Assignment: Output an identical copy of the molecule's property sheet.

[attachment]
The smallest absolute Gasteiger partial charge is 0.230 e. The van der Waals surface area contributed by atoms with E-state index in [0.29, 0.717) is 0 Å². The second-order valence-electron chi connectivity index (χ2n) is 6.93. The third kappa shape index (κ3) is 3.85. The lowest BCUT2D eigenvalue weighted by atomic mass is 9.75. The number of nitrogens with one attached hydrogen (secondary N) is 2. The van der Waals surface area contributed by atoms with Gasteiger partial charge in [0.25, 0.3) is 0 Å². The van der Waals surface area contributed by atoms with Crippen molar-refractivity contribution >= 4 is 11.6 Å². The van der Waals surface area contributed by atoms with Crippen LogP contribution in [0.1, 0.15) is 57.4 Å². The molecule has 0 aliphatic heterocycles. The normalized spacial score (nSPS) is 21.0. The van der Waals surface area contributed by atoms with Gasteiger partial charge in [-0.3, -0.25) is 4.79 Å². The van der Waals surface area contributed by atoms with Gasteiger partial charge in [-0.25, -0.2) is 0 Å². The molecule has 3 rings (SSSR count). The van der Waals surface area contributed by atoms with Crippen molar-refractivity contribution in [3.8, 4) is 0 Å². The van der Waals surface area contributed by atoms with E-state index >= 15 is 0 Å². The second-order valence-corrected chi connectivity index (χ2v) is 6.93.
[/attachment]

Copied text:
The smallest absolute Gasteiger partial charge is 0.230 e. The van der Waals surface area contributed by atoms with E-state index in [0.29, 0.717) is 0 Å². The second-order valence-electron chi connectivity index (χ2n) is 6.93. The third kappa shape index (κ3) is 3.85. The lowest BCUT2D eigenvalue weighted by atomic mass is 9.75. The number of nitrogens with one attached hydrogen (secondary N) is 2. The van der Waals surface area contributed by atoms with Gasteiger partial charge in [0.25, 0.3) is 0 Å². The van der Waals surface area contributed by atoms with Crippen molar-refractivity contribution >= 4 is 11.6 Å². The van der Waals surface area contributed by atoms with Crippen LogP contribution in [0.1, 0.15) is 57.4 Å². The molecule has 0 aliphatic heterocycles. The normalized spacial score (nSPS) is 21.0. The van der Waals surface area contributed by atoms with Gasteiger partial charge in [-0.3, -0.25) is 4.79 Å². The van der Waals surface area contributed by atoms with Gasteiger partial charge in [-0.25, -0.2) is 0 Å². The molecule has 3 rings (SSSR count). The van der Waals surface area contributed by atoms with Crippen molar-refractivity contribution in [3.8, 4) is 0 Å². The van der Waals surface area contributed by atoms with E-state index >= 15 is 0 Å². The second-order valence-corrected chi connectivity index (χ2v) is 6.93.